Skein (hash function)
Skein is a cryptographic hash function and one of five finalists in the NIST hash function competition. Entered as a candidate to become the SHA-3 standard, the successor of SHA-1 and SHA-2, it ultimately lost to NIST hash candidate Keccak.
The name Skein refers to how the Skein function intertwines the input, similar to a skein of yarn., while leveraging an optional low-overhead argument-system for flexibility.
Skein supports internal state sizes of 256, 512 and 1024 bits, and arbitrary output sizes.
The core of Threefish is based on a MIX function that transforms 2 64-bit words using a single addition, rotation by a constant and XOR. The UBI chaining mode combines an input chaining value with an arbitrary length input string and produces a fixed size output.
Threefish's nonlinearity comes entirely from the combination of addition operations and exclusive-ORs; it does not use S-boxes. The function is optimized for 64-bit processors, and the Skein paper defines optional features such as randomized hashing, parallelizable tree hashing, a stream cipher, personalization, and a key derivation function.
In October 2010, an attack that combines rotational cryptanalysis with the rebound attack was published. The attack finds rotational collisions for 53 of 72 rounds in Threefish-256, and 57 of 72 rounds in Threefish-512. It also affects the Skein hash function. This is a follow-up to the earlier attack published in February, which breaks 39 and 42 rounds respectively.
The Skein team tweaked the key schedule constant for round 3 of the NIST hash function competition, to make this attack less effective, even though they believe the hash would still be secure without these tweaks.<ref name=skein />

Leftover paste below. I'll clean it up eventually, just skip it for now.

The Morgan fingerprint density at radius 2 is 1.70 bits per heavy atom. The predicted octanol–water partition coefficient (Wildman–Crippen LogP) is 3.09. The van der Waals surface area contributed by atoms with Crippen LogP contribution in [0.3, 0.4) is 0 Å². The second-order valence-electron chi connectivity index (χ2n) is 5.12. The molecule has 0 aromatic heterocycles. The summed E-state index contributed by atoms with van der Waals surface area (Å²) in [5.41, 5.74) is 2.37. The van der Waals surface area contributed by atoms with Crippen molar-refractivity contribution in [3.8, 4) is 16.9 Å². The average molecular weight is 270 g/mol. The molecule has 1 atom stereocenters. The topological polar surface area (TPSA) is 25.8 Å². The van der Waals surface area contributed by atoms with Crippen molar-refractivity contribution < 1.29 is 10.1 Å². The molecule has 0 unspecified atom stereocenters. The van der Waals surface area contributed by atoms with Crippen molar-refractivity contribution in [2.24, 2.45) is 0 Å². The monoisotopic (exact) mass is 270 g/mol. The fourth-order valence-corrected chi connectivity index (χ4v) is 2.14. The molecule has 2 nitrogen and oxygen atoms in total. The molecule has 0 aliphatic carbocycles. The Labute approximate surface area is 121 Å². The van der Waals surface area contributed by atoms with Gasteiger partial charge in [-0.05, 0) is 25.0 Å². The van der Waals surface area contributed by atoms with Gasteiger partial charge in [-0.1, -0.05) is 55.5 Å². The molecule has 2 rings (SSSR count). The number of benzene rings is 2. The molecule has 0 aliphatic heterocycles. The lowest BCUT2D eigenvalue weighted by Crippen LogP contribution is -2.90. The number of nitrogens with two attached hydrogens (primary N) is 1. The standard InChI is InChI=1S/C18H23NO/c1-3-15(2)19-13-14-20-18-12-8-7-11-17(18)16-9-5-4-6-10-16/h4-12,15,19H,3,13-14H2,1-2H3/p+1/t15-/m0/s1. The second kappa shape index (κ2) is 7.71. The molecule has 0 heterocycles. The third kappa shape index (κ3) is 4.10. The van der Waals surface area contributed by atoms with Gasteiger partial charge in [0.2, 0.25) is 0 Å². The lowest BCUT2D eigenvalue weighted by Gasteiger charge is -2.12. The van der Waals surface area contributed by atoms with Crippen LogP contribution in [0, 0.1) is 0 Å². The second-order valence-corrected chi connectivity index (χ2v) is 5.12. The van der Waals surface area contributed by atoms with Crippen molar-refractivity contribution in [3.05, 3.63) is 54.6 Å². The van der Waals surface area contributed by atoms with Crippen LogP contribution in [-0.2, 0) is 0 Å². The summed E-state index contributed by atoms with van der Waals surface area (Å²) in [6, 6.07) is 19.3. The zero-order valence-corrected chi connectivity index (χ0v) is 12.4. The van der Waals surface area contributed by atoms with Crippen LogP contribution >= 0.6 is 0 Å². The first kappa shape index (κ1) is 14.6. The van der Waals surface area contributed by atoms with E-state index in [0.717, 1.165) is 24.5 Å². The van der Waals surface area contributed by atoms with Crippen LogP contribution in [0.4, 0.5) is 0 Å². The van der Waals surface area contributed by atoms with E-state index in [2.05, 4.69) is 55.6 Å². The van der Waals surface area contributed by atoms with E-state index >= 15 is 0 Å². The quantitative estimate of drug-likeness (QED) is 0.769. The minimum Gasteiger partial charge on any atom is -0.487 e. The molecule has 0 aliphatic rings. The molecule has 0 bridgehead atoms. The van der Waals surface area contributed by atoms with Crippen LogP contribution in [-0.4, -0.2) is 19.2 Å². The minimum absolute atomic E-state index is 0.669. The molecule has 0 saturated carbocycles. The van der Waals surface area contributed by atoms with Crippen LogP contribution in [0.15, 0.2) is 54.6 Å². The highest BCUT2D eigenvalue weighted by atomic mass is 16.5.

Examples of Skein hashes
Hash values of empty string.
<span style="color: green;">Skein-256-256("")</span> 0x c8877087da56e072870daa843f176e9453115929094c3a40c463a196c29bf7ba <span style="color: green;">Skein-512-256("")</span> 0x 39ccc4554a8b31853b9de7a1fe638a24cce6b35a55f2431009e18780335d2621 <span style="color: green;">Skein-512-512("")</span> 0x bc5b4c50925519c290cc634277ae3d6257212395cba733bbad37a4af0fa06af41fca7903d06564fea7a2d3730dbdb80c1f85562dfcc070334ea4d1d9e72cba7a
Even a small change in the message will (with overwhelming probability) result in a mostly different hash, due to the avalanche effect. For example, adding a period to the end of the sentence:
<span style="color: green;">Skein-512-256("The quick brown fox jumps over the lazy dog")</span> 0x b3250457e05d3060b1a4bbc1428bc75a3f525ca389aeab96cfa34638d96e492a <span style="color: green;">Skein-512-256("The quick brown fox jumps over the lazy dog.")</span> 0x 41e829d7fca71c7d7154ed8fc8a069f274dd664ae0ed29d365d919f4e575eebb <span style="color: green;">Skein-512-512("The quick brown fox jumps over the lazy dog")</span> 0x 94c2ae036dba8783d0b3f7d6cc111ff810702f5c77707999be7e1c9486ff238a7044de734293147359b4ac7e1d09cd247c351d69826b78dcddd951f0ef912713 <span style="color: green;">Skein-512-512("The quick brown fox jumps over the lazy dog.")</span> 0x 658223cb3d69b5e76e3588ca63feffba0dc2ead38a95d0650564f2a39da8e83fbb42c9d6ad9e03fbfde8a25a880357d457dbd6f74cbcb5e728979577dbce5436